>I hear you loud and clear, Katie. Feedback is invaluable. Recently I had two published authors invest in one of my manuscripts. I’m indebted to them for their input. I tackled a section that needed a rewrite and I’m extremely grateful I stayed with it.

    And Katie, we're probably both crazy. 😀
    ~ Wendy



  37. Terri Tiffany on September 8, 2010 at 6:33 AM

    >I have been watching an author go through revisions for months now for an agent and how I have admired her. But even more now as I just had a new MS professionally edited for the first time. Oh my. I am working my way through and it is painful but already, I can see why she made the suggestions and that when I get done, she will have strengthened what I didn't see before. It hurts but it is so worth it.



  38. Katie Ganshert on September 8, 2010 at 5:30 AM

    >Am I crazy if this post makes me WANT a revision letter? 🙂



  39. Tabitha Bird on September 8, 2010 at 4:49 AM

    >I am currently working through revisions for an agent who has not offered to represent me yet, but has asked to see the re-writes should I take her suggestions and edit. As much as I wanted to pout and stomp about, this agent's feedback was right. I believe in her insight. Whether or not this agent ends up offering representation I will be forever grateful that she gave me the feedback she did. Such feedback is GOLD. I am all about working to make my book the best it can be. Heck, I want me to be the best me I can be. Edits here I come 🙂



  40. Allison Williams on September 8, 2010 at 1:19 AM

    >One of the most valuable relationships I have is with my editor (who in my niche market does my revision letters) – I generally pout for 48 hours, then realize she's right and do the fixes. It's often the case that I disagree about HOW to solve the problem, but she's almost always right about WHAT the problem is.

    Also, my editor rarely tells me, "Fix it like this" – instead, she asks a question, like, "Why is Juliet asking for thing A when on page three she says she needs thing B?" And that's when I realize not everything in my head made it to the page.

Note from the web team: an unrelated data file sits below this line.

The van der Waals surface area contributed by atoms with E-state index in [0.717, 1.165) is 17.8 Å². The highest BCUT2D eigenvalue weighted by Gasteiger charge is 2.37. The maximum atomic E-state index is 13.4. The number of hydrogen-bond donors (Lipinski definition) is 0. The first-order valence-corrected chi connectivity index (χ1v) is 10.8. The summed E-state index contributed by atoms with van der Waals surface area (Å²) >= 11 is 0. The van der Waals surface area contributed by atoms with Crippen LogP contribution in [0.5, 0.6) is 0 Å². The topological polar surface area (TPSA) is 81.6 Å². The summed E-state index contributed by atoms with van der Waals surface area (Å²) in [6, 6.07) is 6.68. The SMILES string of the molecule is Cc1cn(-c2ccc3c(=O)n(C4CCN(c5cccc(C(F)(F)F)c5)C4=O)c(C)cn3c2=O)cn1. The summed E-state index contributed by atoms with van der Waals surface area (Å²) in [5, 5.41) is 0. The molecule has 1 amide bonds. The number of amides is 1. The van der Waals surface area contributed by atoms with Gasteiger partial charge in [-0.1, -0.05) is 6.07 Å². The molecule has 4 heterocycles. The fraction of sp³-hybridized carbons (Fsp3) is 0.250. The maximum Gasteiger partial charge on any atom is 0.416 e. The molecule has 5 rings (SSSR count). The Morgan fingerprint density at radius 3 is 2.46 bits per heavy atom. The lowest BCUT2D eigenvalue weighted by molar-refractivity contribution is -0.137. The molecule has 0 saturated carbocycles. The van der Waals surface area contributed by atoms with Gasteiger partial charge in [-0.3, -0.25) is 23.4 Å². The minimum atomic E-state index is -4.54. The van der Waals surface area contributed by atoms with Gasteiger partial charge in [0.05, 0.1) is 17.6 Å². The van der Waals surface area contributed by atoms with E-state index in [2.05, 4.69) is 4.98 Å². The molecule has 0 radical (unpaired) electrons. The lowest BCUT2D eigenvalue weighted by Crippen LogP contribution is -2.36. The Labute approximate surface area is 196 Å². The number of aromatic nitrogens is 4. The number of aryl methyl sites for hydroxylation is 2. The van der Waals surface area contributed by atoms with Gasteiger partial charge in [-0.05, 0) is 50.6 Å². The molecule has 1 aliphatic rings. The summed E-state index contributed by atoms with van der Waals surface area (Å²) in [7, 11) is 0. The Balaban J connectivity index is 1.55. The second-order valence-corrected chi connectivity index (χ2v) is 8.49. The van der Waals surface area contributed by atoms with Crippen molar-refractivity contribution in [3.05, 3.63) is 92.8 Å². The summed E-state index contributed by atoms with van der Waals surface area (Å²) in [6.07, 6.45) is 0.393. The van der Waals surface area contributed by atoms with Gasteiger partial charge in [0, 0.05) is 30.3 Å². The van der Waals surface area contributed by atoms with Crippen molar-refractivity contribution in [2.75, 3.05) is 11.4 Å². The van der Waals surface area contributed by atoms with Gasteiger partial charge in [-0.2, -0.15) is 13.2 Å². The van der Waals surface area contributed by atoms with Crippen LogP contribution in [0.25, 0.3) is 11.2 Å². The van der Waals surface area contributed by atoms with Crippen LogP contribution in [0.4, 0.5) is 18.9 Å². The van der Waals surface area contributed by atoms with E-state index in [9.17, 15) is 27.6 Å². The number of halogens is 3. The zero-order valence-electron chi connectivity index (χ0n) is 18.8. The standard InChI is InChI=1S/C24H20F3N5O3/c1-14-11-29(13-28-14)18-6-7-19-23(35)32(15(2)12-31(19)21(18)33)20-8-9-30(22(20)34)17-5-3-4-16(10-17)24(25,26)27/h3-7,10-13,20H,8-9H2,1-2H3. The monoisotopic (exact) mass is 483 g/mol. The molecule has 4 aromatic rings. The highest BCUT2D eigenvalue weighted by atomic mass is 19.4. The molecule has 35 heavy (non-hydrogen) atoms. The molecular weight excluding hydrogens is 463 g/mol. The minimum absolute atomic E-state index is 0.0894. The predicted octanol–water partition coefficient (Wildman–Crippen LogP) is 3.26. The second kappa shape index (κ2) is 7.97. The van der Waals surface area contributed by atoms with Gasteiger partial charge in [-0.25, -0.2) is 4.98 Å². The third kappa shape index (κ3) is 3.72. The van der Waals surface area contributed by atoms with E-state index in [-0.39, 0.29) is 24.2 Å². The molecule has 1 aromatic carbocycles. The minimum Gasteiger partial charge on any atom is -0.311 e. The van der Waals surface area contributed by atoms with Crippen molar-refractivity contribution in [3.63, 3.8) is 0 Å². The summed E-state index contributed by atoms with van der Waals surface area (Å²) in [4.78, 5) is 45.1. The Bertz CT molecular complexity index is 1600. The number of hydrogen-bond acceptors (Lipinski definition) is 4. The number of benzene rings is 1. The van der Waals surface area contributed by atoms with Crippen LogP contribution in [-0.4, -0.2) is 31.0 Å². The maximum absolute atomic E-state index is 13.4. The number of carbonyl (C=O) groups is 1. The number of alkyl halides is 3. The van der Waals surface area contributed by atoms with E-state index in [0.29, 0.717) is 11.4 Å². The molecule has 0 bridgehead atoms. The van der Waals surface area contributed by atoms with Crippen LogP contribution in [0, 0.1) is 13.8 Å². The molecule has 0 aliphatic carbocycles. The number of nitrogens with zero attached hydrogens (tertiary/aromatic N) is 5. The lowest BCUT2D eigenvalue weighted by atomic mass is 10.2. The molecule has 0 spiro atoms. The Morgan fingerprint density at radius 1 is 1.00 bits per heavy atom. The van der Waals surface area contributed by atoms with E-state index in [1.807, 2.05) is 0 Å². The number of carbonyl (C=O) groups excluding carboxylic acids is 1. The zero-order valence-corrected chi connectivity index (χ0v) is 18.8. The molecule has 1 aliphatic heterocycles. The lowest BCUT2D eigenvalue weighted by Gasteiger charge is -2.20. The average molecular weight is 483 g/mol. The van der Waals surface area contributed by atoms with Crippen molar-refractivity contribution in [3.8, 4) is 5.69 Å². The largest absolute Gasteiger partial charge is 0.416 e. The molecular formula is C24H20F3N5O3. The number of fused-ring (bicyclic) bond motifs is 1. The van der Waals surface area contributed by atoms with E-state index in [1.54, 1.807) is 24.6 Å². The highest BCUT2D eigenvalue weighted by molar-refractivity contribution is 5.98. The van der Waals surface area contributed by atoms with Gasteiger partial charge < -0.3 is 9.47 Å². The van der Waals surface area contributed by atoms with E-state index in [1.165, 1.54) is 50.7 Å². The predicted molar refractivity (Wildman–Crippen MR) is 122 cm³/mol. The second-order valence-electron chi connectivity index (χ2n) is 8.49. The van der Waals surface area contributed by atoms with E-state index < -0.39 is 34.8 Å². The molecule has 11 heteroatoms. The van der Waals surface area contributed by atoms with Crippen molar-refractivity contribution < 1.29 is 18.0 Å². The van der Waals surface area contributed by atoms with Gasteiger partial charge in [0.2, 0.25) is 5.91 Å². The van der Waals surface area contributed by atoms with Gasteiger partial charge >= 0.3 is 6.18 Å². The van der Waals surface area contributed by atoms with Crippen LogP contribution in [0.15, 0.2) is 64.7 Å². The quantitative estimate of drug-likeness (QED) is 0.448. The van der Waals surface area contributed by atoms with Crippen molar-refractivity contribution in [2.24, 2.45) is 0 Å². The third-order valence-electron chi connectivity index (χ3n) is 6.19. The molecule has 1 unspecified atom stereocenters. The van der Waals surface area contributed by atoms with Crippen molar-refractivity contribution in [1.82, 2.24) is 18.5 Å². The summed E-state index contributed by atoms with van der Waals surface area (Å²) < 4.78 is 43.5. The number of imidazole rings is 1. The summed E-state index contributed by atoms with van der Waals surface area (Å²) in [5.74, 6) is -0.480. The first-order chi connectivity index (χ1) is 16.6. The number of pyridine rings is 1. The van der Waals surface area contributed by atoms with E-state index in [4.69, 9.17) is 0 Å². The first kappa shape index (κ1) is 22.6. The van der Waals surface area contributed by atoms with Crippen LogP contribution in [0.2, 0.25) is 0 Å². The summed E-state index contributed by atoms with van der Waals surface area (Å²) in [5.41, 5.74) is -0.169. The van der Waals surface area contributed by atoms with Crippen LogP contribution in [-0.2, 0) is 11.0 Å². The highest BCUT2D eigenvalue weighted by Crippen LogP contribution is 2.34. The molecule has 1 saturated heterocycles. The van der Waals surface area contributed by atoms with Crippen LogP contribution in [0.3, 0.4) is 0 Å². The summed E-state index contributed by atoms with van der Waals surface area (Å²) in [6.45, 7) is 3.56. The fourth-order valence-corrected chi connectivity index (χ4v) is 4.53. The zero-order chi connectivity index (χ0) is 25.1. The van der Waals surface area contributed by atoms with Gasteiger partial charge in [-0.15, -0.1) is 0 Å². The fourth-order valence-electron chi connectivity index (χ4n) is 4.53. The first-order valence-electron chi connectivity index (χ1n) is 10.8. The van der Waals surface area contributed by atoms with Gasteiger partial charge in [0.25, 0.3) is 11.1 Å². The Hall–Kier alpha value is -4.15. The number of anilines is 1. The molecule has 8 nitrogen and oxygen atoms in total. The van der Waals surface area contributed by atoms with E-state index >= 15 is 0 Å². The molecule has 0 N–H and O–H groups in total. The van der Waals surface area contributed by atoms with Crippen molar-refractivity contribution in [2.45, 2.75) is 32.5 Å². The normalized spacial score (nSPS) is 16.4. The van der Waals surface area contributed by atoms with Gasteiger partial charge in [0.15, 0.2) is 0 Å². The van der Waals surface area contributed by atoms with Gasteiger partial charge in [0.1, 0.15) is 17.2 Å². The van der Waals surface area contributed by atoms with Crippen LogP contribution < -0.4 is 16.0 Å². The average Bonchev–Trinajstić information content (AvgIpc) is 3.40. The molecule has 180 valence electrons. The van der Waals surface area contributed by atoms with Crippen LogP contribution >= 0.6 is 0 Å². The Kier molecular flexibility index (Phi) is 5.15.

Finally – my graduate assistantship was as the assistant editor of a journal in my field. We never accepted ANYTHING without revisions. But damn, there were a lot of authors who got a six-page set of notes, which we meant as, "your article is almost there, and with these issues addressed we are so eager to publish it" and which they received as "this is a rejection." We finally started making phone calls to confirm we wanted their piece when they revised it.

    Most writing is crap. Total, utter, unmitigated crap, with no hope or potential. When you get to that 10% that's good, it's so amazing to look and say, "If she just took out her ponytail and got contact lenses, she'd win Homecoming Queen!" And working with revisions is the makeover montage. It's not about the hero ending up with a different girl – it's about the girl bringing out the best and most beautiful her that she can be.



  41. Aimee L Salter on September 8, 2010 at 1:12 AM

    >This is such an encouragement! I've been working through edits with an author friend for quite a while and you've just reiterated everything she said. What a confidence booster, thank you!



  42. Christine Macdonald on September 8, 2010 at 1:03 AM

    >@thatgalkiki here.

    Thank you for this post. I always learn from you either here or your tweets.

    Appreciate you taking so much time to write such detailed and informative blogs.

    No questions from me (yet) as I am still in the thick of draft one of my manuscript.

    Dreaming big,
    Christine



I love words.

I love books and publishing and talking incessantly about them.

I love authors and all the intricacies of managing a writing life.